So imagine my surprise when I realized during my senior year of college that I didn’t really want to go to law school! My gut told me to go to grad school instead and study something I was passionate about. But after 20 +/- years of working towards law school, I couldn’t just walk away. The idea of disappointing my family like that was unbearable, so I decided instead to go forward with the original plan and just make the best of it. I knew by the end of the first semester it was a mistake, but stubbornness runs deep in my family. (smile)

I learned a lot in law school – about the law of course, but also about society, my peers, and myself – things better left to another post perhaps. For this post I want to share the top reasons not to go to law school. These are a combination of my own experience and a few colleagues who were nice enough to contribute to the cause – consider them words of wisdom we all wish someone would’ve told us before we enrolled.

Without A Doubt Book Cover

Anyone remember that O.J. trial? (This is a great book btw)

I want to be rich and/or famous

Oh don’t we all? Especially when we’re young and think being rich and famous would solve all of our problems. The truth is, the majority of attorneys do make good money. But they work hard for that money – 50+ hours a week, living life in 6 minute billing increments. Of course most of us also have student loans to pay back so… The rich and famous attorneys are far and few between. Sure one case can make you, but chances are someone had to be really hurt to get you that case, so it’s a bit of a catch 22 when wishing for action. If you’re in it for the justice, well then, the money shouldn’t matter so much, huh? And P.S., there is no justice in the justice system. It really is all about the better attorney – no pressure though!

My family/friends/etc. want me to be a lawyer…

Most of my immediate family didn’t make it past high school, so they were all very encouraging when it came to higher education (which I appreciate very, very much). I think my mom felt like my going to law school would somehow give her an affirmation of being a good parent, of getting me through the “rebellious years.” The others were a mix of wanting a secure future for me and getting free legal advice. But here’s the thing, your family/friends/whomever aren’t the ones who have to do all of the work. These are your choices that you are making for your life. You’ll be the one who has to keep up the grades, pick the right major, and then survive law school – not them. And you will be the one who practices law every day and sees the realities behind the profession.

I’ve always thought that being a lawyer was like being an inactive law enforcement officer. There are some truly good days that make it all worthwhile, but you also see people in all their not-so-glorious humanity as well. There are so many rules to follow, so many politics to maneuver, it’s really no wonder that alcoholism runs rampant amongst attorneys. (And no, I am not saying you’ll become an alcoholic because you are an attorney, I’m just saying it’s a prevalent pitfall of the profession.)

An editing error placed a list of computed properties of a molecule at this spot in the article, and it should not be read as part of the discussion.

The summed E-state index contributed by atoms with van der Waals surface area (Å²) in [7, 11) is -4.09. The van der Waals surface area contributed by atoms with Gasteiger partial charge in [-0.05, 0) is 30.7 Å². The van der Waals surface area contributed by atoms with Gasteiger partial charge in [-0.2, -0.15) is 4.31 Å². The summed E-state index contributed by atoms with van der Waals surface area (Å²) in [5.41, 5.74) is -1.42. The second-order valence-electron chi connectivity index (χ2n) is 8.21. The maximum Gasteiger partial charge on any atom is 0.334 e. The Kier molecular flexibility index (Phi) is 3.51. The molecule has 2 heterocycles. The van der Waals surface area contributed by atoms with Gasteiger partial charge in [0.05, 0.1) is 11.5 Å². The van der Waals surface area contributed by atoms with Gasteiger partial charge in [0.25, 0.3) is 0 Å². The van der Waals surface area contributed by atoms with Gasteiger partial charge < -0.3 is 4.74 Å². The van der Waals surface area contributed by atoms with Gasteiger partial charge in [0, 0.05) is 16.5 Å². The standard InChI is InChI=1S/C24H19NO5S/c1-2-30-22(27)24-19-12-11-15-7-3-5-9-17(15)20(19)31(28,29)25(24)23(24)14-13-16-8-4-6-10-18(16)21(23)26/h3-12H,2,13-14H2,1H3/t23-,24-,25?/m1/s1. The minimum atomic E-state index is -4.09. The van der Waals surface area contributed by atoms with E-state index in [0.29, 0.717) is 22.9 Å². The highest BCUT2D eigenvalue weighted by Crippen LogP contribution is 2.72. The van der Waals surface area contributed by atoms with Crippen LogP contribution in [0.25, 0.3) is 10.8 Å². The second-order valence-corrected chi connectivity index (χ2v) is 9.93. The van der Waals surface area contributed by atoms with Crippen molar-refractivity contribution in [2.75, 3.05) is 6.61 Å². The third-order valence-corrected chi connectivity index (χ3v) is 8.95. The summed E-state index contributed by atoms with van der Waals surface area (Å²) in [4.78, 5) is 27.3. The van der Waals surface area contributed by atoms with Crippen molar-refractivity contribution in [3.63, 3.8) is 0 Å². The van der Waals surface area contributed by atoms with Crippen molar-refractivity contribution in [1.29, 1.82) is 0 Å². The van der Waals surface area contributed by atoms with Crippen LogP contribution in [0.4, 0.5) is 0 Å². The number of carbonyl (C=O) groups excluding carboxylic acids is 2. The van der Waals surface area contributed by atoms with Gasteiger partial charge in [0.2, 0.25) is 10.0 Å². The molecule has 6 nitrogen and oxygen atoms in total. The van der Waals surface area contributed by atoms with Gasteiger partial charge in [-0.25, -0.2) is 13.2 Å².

Blind justice clip art

Blind Justice indeed

I love to argue – and win…

Congratulations! I’m sure your friends love carrying on conversations with you…*ahem* Let me tell you something now that I didn’t realize until it was way too late – you get further by persuading people than by arguing with them. And persuading is exactly what lawyers do. It’s never really an argument so much as (at best) a heated debate. If you’re arguing, you’re on the defensive and perhaps missing a key opportunity to present your side of the story. Oh and you will lose sometimes won’t always get everything you want/ask for. The final decision is almost never up to you – that lies in the hands of your clients or a judge. Sometimes they’re capable of appreciating the finer nuances of the situation, but oftentimes it all just depends on a mood or even a bias. Nobody’s perfect. And when you lose don’t get exactly what you were hoping for, there may or may not be ways to appeal the decision – either way it will be steeped in rules that oftentimes take the wind right out of those puffy red cheeks. Maybe you should consider being a political commentator instead?

I don’t know what else to do…

Look into other grad school options, join the peace corps, take the first interesting job you come across, explore your options!! You can always go to law school later. In fact, I often wonder if I would have done better with a more mature perspective. Law school can be an expensive and stressful gamble if you aren’t 100% dedicated to the cause. Explore your reasoning for thinking about law in the first place – is it on this list? (If so, reevaluate!) Would you rather be more active – perhaps a cop, a forensic scientist, or an FBI agent (my dream long ago) would be a better option? Do you want to bring about justice and change in the world? Try joining a non-profit in another capacity first. If you really enjoy it and feel like a law degree would be helpful, that knowledge will help you better focus your studies and graduate with a much better sense of direction. Law school is a life changing journey, much more so than an undergrad degree. You owe it to yourself – and your potential future clients – to choose the option truest to yourself and your own happiness. I can promise you that personal happiness will go a long way in building a successful career. (smile)

Graduation photo

I promise I was happier than I appear in this photo!